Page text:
3. With regard to the first point the Munsif was obviously in error in dismissing the suit as un-maintainable. A plaintiff who has wrongly joined two causes of action against the same defendant may be allowed to abandon one and proceed on the other. This has in effect been allowed by the lower appellate Court. The suit is now against defendant No. 1 only in his representative capacity, and as such there is no objection made to it on his behalf. As to the second point it appears that the Munsif has special powers to try suits up to Rs. 2,000. The plaintiffs estimated their claim at Rs. 1,100. Their pleader here has assured us that the plaintiffs will not in any event ask for a decree for a sum exceeding Rs. 2,000, the limit of the Munsif’s jurisdiction. This point, therefore, needs no further consideration. The only point remaining for our determination is that of limitation. The Subordinate Judge has held that, as the kabuliyat provides, for a charge on immovable property, the period is 12 years (Article 132). In this we think he is wrong. The suit is essentially one by a principal against his agent for an account. That any moneys, as to which the agent might make default, were to be recovered in a particular way cannot alter the nature of the suit or extend the period of limitation. Ordinarily speaking a suit by a principal against his agent for an account is governed by Article 89 and the period is 3 years from either the demand for and refusal of such account or the termination of the agency. Where, however, as in this case there is a definite Contract to account at the end of each year the appropriate article would be 115, as the contract would be broken by the failure of the agent to account at the end of each year, see Mati Lal Bose v. Amin Chand Chattopadhay 1 C.L.J. 211. In either case if the contract be, as it is here, registered, article 116 applies and the period is 6 years. See the case just cited and Harender Kishore Singh v. Administrator-General of Bengal 12 C. 357. The suit clearly falls within the article as not only is the account asked for but also a money decree for what may be found due, that is, compensation for the previous failure to account.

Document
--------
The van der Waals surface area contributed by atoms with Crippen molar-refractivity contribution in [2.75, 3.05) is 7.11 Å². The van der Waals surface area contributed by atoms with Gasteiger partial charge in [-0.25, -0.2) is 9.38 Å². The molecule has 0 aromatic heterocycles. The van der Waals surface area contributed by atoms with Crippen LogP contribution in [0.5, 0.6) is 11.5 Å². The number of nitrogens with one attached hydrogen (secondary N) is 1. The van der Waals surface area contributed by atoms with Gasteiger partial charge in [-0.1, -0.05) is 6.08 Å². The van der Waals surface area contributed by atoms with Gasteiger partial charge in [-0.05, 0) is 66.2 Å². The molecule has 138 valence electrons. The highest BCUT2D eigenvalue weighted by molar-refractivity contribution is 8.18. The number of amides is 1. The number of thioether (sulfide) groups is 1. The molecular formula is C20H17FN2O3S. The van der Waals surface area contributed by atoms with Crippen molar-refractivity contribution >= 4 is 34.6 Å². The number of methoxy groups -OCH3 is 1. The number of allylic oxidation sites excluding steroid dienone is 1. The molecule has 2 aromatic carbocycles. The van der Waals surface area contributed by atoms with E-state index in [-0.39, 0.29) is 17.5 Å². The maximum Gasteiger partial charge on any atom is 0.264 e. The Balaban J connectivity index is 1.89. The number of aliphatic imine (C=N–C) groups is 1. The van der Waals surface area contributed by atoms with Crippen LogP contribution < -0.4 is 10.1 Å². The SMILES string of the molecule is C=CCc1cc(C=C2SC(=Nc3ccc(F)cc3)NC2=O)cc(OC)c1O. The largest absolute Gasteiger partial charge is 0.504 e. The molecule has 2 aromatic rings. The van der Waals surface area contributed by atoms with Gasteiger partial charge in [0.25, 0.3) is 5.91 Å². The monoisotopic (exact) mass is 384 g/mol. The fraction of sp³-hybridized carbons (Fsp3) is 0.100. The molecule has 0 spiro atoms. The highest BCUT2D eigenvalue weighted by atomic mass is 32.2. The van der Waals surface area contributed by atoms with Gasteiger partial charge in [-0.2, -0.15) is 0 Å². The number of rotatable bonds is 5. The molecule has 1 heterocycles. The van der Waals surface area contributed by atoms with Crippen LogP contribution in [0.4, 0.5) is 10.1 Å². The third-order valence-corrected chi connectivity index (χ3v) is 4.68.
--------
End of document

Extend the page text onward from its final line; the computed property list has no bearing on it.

4. Taking the period to be 6 years we find that the contract was to be performed by rendering accounts at the end of every Bengali year, that is on 31st Chaitra (about the middle of April). The suit having been filed in November 1904, the first April within the six years is April 1899, i.e., the end of 1305, B.S. The plaintiffs are, therefore, entitled to the account which Jahnabi ought to have rendered at the end of 1305, B.S. that is to say for an account from the 1st of Baisakh 1305. We, accordingly, modify the decree of the lower appellate Court, and affirm its remand of the suit to the Court of first instance for the taking of the account against defendant No. 1 as representative of his deceased father from 1st Baisakh 1305 and for the passing of a decree for such amount if any as may be found due on taking such account. The parties must bear their own costs of this appeal.